citizens and workers in diverse ethnic and organizational cultures.
Content Statements:
Related content statements for Standard 1.1
 Ear training and listening skill are prerequisites for musical literacy.
 The elements of music are foundational to basic music literacy.
 Music is often defined as organized sound that is dependent on predictable properties of
tone and pitch. Musical notation captures tonality, dynamic range, and rhythm.
Related content statements for Standard 1.3
 Creating and performing music provides a means of self-expression for very young
 The ability to read music notation correlates with musical fluency and literacy. Notation
systems are complex symbolic languages that indicate pitch, rhythm, dynamics, and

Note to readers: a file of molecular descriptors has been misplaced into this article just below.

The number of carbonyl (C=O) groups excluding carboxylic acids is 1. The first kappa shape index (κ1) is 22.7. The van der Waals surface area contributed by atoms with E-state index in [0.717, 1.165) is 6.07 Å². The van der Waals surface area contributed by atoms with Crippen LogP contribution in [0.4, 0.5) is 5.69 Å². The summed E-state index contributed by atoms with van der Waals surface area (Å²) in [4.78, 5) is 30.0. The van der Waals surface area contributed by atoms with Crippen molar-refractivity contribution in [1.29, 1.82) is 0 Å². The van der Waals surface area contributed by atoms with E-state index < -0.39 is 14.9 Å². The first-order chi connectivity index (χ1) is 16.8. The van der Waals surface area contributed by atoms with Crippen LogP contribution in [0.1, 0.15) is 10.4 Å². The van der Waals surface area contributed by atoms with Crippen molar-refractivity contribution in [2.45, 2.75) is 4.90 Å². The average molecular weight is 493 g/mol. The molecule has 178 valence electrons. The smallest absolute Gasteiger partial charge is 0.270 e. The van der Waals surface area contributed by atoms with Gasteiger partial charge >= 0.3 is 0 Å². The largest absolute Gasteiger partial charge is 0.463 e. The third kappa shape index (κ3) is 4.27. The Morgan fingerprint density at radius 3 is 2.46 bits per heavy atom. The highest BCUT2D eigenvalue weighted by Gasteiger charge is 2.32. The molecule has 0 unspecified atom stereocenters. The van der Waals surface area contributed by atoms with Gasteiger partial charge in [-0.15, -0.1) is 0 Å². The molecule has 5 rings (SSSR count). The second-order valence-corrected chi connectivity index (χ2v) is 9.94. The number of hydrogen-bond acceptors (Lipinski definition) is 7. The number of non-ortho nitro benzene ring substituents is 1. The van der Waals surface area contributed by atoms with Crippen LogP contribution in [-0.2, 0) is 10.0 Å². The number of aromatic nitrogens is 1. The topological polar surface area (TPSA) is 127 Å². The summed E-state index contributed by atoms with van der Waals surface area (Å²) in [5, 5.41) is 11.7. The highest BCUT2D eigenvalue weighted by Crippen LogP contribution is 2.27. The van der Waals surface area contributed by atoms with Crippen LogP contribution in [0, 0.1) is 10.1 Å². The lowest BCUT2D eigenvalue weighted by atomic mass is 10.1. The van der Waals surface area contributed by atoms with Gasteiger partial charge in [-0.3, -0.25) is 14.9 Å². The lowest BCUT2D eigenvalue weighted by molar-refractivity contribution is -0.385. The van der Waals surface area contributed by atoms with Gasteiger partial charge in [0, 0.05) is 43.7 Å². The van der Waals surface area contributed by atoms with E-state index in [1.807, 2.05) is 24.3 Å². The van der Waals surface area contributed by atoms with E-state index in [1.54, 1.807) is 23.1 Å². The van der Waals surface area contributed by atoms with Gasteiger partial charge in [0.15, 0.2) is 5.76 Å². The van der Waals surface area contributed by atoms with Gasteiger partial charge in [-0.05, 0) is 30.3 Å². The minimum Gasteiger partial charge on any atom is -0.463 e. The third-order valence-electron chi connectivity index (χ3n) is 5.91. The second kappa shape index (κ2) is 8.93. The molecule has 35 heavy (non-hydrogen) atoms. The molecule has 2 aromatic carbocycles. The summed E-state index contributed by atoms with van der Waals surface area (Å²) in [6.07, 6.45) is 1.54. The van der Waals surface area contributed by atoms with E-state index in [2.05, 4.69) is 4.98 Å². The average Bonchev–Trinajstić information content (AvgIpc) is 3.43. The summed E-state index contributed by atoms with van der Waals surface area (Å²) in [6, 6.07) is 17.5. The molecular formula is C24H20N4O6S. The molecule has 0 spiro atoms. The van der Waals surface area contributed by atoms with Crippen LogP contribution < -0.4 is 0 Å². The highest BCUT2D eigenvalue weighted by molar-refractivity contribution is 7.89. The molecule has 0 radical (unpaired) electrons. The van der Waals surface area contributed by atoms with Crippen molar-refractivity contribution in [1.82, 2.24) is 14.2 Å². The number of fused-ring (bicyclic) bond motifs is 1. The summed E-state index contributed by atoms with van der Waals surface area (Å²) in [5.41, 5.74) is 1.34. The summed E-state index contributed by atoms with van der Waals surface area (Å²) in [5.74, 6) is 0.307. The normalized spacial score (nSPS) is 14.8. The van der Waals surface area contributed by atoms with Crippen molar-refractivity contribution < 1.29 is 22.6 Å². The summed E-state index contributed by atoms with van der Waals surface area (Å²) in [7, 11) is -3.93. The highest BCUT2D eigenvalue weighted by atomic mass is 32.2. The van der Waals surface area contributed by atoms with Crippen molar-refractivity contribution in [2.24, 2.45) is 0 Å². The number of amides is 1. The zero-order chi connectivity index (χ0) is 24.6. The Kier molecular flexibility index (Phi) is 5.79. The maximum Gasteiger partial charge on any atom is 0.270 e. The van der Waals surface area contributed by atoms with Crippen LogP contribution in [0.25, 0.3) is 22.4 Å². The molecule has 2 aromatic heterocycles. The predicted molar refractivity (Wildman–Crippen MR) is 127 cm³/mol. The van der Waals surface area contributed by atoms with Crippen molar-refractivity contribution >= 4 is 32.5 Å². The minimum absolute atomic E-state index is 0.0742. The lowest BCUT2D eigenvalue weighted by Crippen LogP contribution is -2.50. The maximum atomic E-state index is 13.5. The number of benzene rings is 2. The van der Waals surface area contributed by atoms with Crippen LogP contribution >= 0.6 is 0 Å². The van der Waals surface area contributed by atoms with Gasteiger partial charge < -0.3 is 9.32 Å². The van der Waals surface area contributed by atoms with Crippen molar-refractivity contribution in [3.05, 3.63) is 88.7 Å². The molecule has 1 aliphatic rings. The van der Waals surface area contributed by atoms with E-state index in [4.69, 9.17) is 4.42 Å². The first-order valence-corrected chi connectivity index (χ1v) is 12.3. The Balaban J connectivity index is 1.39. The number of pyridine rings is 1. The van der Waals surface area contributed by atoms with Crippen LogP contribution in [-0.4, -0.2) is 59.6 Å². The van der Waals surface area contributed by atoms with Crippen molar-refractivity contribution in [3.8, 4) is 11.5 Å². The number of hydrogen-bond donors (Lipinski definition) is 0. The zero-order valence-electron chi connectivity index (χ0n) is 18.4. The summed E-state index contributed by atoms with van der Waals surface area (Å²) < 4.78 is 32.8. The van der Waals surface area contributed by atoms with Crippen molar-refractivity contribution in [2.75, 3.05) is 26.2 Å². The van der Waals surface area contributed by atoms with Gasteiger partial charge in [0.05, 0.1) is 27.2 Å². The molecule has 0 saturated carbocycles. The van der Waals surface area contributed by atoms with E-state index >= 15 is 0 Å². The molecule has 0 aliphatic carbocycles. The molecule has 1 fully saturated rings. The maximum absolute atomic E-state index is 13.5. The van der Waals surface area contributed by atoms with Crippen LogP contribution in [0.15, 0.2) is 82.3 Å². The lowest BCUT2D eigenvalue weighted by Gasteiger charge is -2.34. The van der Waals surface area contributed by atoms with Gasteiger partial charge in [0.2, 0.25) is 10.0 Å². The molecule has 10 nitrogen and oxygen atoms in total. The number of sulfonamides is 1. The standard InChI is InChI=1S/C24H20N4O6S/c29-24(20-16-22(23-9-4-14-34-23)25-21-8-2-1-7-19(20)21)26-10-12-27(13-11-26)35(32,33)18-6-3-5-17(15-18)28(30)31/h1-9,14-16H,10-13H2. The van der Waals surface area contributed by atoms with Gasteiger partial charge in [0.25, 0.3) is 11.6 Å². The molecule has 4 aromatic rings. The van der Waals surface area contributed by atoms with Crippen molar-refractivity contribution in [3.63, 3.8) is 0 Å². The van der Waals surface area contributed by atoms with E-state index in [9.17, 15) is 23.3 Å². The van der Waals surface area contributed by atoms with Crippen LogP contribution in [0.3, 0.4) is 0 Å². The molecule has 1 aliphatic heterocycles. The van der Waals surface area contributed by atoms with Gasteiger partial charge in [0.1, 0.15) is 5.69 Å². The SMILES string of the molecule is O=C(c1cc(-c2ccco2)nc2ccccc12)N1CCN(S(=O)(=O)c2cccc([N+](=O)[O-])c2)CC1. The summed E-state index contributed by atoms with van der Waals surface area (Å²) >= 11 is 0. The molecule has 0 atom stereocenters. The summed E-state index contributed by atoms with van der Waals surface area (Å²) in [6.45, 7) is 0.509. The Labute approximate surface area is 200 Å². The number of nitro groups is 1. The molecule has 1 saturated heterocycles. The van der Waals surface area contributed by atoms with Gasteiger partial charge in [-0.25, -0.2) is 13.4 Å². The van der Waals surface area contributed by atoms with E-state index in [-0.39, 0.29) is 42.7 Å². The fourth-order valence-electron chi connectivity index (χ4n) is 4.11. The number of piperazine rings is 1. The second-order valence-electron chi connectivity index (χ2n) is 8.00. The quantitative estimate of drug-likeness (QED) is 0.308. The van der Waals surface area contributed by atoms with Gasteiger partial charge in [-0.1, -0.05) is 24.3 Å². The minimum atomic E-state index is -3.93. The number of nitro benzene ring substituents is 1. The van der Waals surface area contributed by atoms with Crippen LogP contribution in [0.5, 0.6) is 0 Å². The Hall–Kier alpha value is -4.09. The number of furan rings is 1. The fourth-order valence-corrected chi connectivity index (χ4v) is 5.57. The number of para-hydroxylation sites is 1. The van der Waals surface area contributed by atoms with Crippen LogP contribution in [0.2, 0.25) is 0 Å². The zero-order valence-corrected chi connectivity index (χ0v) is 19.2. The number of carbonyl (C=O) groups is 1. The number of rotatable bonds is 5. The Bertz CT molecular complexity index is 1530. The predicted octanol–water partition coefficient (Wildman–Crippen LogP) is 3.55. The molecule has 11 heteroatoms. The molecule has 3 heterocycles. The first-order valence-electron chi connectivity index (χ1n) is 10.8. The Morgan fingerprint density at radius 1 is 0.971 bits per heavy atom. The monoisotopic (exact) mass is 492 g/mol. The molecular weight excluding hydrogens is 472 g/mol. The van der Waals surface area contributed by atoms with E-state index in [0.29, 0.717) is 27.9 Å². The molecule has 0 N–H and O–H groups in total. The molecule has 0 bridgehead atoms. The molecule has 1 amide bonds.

 Improvisation is a foundational skill for music composition.
Related content statements for Standard 1.4A
 Each arts discipline offers distinct opportunities to observe, experience, interpret,
appreciate, and respond to works of art and beauty in the everyday world.
 Each arts discipline (dance, music, theatre, and visual art) has distinct characteristics, as
do the artists who create them.
Related content statements for Standard 9.1A
 The ability to recognize a problem and apply critical thinking and problem-solving skills to
solve the problem is a lifelong skill that develops over time.
Related content statements for Standard 9.1B
 Brainstorming activities enhance creative and innovative thinking in individual and group
goal setting and problem solving.
Cumulative Progress Indicator (CPI)
Explore the elements of music through verbal and written responses to diverse
aural prompts and printed scores.
Identify musical elements in response to diverse aural prompts, such as rhythm,
timbre, dynamics, form, and melody.
Identify and categorize sound sources by common traits (e.g. scales, rhythmic